Kmetro 0 – Mantova – “The art of debate is an extremely powerful tool – says Jacopo Cimmino one of the debate trainers from Italy – it educates about democracy, the exchange of opinions and the utmost respect for points of views different from ours. E + VE represents a unique opportunity for growth and civic education, intercultural dialogue and dispelling of entrenched stereotypes “.
Young Europeans today think that one click is enough to have access to an infinity of information, services and relationships in various corners of the planet. However, this did not make us more open to each other, especially with our less fortunate neighbors from the MENA countries that live in the other part of the Mediterranean.
Instead, “It was very challenging to see how the North meets the South on a horizontal level- tells us enthusiastically Burak Yusmak from Germany and one of the debate team leaders.- Europe needs to come closer to its historical partner ‘the Mediterranean’ to find a common solution to common problems through the empowerment of young people from both sides with the construction of cross-cultural bridges for the future “.
In recent years, racism has arised due to the lack of communication and interconnection between young people from countries on the southern and northern shores of the Mediterranean. Here the European Commission continues its path of inclusion by activating a new formal and non-formal education program called Erasmus + Virtual Exchange, implemented by a consortium of eight organizations: “We will facilitate more contacts between people, reach youth from different social backgrounds and promote intercultural understanding. – Declared the former EU Commissioner Tibor Navracsics.- This online tool will connect more young people from the EU with their peers from other countries; it will build bridges and help develop skills such as critical thinking, media literacy, foreign languages and teamwork.”
Young Shaina Hirsch – facilitator of intercultural dialogue from the US – expresses herself in simple words: “E + VE is an important program because it provides students with a framework to explore real world issues affecting their lives such as populism and global migration. Unlike reading a textbook and participating in lessons, E + VE students gain real world experience, meet and form relationships that go beyond the program itself “.
Through this program, the European Union reaches out to young people on both sides of the Mediterranean, and in doing so it also bring them closer to each other, allowing them to have a unique experience by remaining in their countries of origin yet exploring the cultures of others. No passport is needed and there are no borders to cross except mental prejudices. All you need is a computer, a tablet or a smartphone and an internet connection to access the numerous programs offered to young people aged 18 to 30 in Europe, North Africa and the Middle East.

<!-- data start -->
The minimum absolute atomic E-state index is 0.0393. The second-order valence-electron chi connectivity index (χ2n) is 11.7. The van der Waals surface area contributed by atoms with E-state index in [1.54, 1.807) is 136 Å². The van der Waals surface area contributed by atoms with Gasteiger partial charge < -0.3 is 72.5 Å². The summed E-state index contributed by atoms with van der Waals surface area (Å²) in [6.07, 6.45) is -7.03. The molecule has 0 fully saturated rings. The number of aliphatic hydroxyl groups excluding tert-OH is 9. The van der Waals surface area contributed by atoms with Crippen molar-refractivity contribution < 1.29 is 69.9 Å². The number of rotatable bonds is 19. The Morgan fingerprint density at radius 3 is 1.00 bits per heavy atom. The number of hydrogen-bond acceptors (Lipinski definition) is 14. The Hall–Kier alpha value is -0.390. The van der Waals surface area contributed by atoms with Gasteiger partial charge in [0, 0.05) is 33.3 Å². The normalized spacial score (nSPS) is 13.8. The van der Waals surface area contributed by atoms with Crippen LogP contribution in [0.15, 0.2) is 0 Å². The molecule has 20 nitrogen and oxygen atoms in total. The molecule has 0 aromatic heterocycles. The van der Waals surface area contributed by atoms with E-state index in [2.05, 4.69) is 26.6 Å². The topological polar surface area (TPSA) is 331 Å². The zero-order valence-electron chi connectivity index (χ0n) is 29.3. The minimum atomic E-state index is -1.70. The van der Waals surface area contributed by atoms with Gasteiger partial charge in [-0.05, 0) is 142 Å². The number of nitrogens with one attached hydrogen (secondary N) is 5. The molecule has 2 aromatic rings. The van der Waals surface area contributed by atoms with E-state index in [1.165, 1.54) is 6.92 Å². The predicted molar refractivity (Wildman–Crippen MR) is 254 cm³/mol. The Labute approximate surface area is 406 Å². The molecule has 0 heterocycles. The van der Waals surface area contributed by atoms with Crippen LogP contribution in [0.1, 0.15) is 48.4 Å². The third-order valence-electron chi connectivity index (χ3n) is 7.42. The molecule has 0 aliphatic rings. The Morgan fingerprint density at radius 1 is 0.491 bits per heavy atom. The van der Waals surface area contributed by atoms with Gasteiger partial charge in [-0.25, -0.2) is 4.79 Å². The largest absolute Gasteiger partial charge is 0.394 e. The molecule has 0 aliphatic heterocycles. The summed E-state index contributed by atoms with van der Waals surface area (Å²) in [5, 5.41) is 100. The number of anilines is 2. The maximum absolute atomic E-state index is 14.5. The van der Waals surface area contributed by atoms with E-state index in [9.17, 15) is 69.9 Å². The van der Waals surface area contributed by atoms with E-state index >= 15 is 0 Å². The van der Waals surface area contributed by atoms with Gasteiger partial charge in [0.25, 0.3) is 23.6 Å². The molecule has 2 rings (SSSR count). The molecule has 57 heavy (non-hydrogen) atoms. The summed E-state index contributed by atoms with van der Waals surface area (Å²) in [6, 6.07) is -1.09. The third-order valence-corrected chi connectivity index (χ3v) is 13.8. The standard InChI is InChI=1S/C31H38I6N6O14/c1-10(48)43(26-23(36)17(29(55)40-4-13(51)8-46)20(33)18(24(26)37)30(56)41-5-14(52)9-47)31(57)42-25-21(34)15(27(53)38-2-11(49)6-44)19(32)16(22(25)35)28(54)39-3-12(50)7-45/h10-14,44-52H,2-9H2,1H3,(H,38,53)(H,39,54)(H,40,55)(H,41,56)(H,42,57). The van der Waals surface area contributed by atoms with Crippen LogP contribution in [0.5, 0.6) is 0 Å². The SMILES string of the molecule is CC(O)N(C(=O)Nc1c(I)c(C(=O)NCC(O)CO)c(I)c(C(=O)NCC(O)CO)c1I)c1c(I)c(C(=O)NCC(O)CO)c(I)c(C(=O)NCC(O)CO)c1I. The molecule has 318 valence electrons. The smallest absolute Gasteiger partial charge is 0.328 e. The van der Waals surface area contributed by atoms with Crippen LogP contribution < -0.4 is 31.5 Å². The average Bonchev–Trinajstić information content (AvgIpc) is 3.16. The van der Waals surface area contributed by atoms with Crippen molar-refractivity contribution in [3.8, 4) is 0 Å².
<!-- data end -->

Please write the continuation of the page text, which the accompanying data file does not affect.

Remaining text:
Sirine Ben Brahim, debate trainer from Tunisia, expresses herself as follows: “I think that having intercultural debates on an online platform is a solution for issues related to the mobility of young people, especially in the southern Mediterranean basin”.
Comforting words are also used by Khadija Amahal from Morocco, debate trainer: “Being a trainer deepened my knowledge on virtual debating and enhanced my communication and critical thinking skills. Thanks to this experience mobility barriers no longer exist and people from different backgrounds learn to co-exist.”
The program gives also space for participation to refugees and students, since many universities are partners and include an Erasmus + Virtual Exchange course in their teaching plans; among them, the Università degli Studi di Padova plays a primary role. Some of the most important initiatives include long-learning courses where participants discuss current tackling issues live, or where they can participate in the program to improve “public debating” skills.
The programs are all free of charge, and are currently available in English, French and Arabic; a badge attesting the participation in the program is awarded to all participants. The fundamental role of the facilitators should be underlined: each live session in which the discussion takes place is moderated by trained intercultural dialogue facilitators who guarantee a safe space to exchange ideas and express critical thinking to the participants.
Another intercultural dialogue facilitator, Sanja Sillanpää from Finland, tells us about her experience: “I felt sceptical the first time I heard about virtual dialogue, as I thought it would be difficult to establish deeper connections between people over a virtual platform. I was wrong though, and after facilitating for two semesters I can see the result. For many, it’s the first time that they meet young people from other countries, and through the program they realize that despite having a different language, nationality, culture or religion they share many every day experiences and challenges.”
I believe that true dialogue between countries starts with the interaction between young people. As the title of the magazine kmetro0 distance between Europe and young people should be 0.